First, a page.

While the state lack the instant win games, it does offer something only found in a few other states – a subscription service. North Dakota Lottery Subscriptions, as the site proclaims, allows you to enter into every draw “without leaving home”.

Where does the money go?

Here is the full breakdown of each $1 lottery ticket:

Prizes Expense – 51%
State General Fund – 22%
Contracted Services – 10%
Administrative/Operating Expense – 6%
Retailer Commissions – 5%
Advertising/Marketing Expense – 2%
Compulsive Gambling Prevention and Treatment Fund – 1%
Multi-Jurisdictional Drug Task Force Grant Fund – 2%
Prize Reserve Pools – 1%

Outside of prizes expenses, the highest percentage is allocated towards the General Fund at 22%. Other notable amounts include 2% for a Multi-Jurisdictional Drug Task Force Grant Fund, and 1% for a Compulsive Gambling Prevention and Treatment Fund.


In November of 2004, Oklahoma voters said yes to State Questions 705 and 706. SQ705 created the Oklahoma Lottery Commission Act, while 706 established the Oklahoma Education Lottery Trust Fund Amendment. Collectively the two measures determined that 45% of revenue would be returned as prizes, and that net proceeds of the lottery would be used for education purposes.

Full texts: SQ – 705 | 706

Where does the money go?

The Oklahoma lottery’s website states that over $755 million has been raised for Oklahoma’s education programs. The majority of which (45%) goes to fund elementary and secondary school programs.

Credit: Oklahoma Lottery
Credit: Oklahoma Lottery

Is the Oklahoma lottery working?

This is where it gets interesting in terms of Oklahoma’s lottery. The Oklahoma Education Association reports that the state has made more than $300 million worth of cuts to education since 2009. More cuts could be coming as well. So is the education lottery not working for Oklahoma? Or are the funding issues in the state just much larger?

A 2014 article from the Oklahoma Policy Institute states that the money from the lottery is helping, but overall funding is down, causing the lottery funds to only be a small fix to a bigger problem.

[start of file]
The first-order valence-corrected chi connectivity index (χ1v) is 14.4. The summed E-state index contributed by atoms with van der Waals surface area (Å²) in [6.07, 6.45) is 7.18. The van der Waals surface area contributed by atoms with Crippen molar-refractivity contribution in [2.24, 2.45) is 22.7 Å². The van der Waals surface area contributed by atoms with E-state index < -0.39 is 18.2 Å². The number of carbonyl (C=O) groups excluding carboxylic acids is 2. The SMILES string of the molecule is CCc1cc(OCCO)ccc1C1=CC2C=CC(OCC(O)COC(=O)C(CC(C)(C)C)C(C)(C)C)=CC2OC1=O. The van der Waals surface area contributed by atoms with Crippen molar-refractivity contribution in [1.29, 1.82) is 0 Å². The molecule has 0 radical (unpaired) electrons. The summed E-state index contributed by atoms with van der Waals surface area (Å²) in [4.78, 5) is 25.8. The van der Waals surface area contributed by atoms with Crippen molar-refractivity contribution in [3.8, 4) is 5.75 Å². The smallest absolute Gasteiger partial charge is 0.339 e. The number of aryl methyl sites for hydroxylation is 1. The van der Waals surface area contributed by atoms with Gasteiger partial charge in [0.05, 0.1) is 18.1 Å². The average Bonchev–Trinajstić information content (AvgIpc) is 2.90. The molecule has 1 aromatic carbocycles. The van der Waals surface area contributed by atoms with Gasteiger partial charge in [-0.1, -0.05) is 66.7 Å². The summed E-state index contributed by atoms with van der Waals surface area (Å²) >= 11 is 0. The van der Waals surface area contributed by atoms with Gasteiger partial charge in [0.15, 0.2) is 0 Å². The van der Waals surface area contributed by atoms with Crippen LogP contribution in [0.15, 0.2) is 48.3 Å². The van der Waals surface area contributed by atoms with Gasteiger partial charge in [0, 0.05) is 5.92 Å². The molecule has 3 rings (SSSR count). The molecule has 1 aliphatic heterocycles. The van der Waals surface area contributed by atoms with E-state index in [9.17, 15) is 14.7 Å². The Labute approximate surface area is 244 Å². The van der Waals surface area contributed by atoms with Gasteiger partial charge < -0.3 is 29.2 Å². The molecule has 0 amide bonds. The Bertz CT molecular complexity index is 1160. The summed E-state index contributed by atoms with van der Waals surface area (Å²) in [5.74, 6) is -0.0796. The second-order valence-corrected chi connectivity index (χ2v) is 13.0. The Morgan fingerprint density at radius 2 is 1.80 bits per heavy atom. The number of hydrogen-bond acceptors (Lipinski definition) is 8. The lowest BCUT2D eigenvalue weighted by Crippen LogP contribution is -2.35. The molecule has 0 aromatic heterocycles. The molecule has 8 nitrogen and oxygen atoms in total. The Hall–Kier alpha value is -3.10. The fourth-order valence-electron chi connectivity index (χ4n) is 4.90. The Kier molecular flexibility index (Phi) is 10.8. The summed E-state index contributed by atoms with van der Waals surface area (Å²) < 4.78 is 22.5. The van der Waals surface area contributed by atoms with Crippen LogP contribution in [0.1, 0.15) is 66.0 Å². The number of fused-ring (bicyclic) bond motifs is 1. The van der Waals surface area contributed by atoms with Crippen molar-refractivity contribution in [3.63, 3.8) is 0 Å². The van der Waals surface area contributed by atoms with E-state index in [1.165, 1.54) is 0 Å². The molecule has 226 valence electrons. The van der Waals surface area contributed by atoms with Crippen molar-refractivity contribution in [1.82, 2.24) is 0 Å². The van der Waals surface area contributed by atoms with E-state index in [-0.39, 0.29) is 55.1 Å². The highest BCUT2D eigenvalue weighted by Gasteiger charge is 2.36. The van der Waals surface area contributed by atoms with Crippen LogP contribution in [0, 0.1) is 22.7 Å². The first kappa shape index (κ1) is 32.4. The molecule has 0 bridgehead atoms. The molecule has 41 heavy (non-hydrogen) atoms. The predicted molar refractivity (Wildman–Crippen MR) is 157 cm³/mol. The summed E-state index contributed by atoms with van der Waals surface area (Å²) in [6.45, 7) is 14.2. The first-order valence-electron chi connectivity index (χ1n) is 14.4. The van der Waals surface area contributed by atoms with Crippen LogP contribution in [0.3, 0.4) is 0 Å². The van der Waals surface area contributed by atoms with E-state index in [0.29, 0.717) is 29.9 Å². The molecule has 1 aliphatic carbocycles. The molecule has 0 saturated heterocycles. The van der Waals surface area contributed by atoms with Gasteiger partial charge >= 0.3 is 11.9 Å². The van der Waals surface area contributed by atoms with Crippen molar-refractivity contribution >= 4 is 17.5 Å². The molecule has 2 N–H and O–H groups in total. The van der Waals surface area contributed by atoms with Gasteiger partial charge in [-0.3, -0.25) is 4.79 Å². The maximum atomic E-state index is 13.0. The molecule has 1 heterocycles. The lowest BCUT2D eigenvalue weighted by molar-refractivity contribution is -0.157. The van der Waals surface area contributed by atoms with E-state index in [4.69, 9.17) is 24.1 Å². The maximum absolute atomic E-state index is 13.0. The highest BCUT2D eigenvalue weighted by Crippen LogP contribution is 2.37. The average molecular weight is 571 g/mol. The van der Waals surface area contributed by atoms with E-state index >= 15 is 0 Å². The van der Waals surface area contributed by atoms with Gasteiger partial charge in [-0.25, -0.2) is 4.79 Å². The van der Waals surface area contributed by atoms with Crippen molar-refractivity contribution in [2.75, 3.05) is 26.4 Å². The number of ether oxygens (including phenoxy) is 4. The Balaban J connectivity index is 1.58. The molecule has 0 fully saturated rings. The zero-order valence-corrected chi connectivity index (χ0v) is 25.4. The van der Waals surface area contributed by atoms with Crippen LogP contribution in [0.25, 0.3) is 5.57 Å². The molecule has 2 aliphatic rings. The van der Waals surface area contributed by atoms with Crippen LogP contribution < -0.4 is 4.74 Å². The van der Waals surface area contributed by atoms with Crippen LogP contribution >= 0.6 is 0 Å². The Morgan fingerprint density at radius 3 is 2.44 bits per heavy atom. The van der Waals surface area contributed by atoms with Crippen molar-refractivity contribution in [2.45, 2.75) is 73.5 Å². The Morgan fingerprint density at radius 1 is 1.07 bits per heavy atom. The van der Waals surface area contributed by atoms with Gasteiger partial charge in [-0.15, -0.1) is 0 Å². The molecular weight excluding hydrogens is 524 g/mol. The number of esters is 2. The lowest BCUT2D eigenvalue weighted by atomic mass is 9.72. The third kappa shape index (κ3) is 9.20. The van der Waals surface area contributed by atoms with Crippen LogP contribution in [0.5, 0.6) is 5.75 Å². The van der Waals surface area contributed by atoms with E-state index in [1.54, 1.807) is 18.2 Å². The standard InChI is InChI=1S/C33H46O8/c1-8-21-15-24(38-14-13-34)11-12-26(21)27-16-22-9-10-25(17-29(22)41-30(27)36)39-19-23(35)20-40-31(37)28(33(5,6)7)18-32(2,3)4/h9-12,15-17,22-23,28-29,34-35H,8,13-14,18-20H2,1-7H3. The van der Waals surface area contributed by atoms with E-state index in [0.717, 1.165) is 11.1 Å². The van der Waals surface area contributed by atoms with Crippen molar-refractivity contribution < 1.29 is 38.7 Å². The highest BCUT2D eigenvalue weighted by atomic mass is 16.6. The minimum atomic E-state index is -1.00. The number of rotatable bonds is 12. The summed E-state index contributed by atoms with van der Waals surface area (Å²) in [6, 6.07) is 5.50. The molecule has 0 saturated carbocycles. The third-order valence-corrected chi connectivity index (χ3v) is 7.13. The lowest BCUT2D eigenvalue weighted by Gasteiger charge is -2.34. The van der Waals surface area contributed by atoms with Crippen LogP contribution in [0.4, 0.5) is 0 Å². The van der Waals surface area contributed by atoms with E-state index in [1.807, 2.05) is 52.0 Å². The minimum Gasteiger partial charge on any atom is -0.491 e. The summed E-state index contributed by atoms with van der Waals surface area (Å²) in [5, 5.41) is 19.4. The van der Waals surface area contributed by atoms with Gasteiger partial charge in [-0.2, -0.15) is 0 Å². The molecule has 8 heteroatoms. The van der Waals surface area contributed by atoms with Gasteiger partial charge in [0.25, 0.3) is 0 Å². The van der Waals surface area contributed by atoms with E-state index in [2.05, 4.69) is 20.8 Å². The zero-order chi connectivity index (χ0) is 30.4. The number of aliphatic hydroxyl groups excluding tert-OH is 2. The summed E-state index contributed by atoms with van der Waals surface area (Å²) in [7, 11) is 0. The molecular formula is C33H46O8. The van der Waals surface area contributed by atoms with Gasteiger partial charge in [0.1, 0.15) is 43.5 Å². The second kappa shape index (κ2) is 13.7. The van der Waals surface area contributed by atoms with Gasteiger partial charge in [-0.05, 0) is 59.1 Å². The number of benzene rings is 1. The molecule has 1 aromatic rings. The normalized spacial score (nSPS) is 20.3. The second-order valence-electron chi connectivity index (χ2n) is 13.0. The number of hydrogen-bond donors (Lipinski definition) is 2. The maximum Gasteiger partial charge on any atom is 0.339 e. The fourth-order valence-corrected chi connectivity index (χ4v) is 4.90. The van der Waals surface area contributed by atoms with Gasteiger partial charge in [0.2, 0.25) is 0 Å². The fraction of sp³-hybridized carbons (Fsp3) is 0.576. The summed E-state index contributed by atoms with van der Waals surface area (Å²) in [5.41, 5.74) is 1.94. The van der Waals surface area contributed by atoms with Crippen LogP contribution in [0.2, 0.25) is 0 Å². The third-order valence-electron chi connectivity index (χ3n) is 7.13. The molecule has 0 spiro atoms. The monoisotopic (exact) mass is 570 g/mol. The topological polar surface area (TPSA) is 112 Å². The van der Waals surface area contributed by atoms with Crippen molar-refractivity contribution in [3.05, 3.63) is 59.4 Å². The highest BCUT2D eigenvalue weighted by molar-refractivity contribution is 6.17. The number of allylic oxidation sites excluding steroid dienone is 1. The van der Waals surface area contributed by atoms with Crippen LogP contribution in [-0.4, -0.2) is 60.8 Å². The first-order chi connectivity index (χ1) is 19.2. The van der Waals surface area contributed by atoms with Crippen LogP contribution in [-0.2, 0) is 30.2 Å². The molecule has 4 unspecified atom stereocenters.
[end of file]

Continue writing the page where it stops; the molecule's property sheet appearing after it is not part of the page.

While the lottery is providing funding for education, one Senator in Oklahoma felt it wasn’t what they were promised. Last year Senator AJ Griffin (R) of District 20 tried to remove the lottery. During Oklahoma’s 2015-2016 Regular Session she introduced Senate Bill 332 “Lotteries; repealing Oklahoma Education Lottery Act; deleting permission to conduct lottery. Effective date.” The bill never made it past the Senate.


The most recent state to pass the lottery was Arkansas back in 2009. The Arkansas Scholarship Lottery was created to provide scholarships and grants for 2 and 4 year programs within the state for residents. The ASL’s website claims it has, “provided more than $600 million for in-state college scholarships to Arkansas students.”

Though the newest program, the Arkansas lottery has had early success, rising to the top 5 of among state lotteries, in terms of per capita sales. Just last month, the ASL reported that the past fiscal year was their most successful yet.

Where does the money go?

Unlike the other states, Arkansas has been a bit trickier in finding a breakdown of profits. There isn’t a specific percentage set for the funds allocated to the scholarship program. In the past year as much as 32% of the lottery revenue went to scholarship funds (June 2016) and as little as 11% (February 2016) have been allocated for scholarships. The average for the year is around 19% allocated.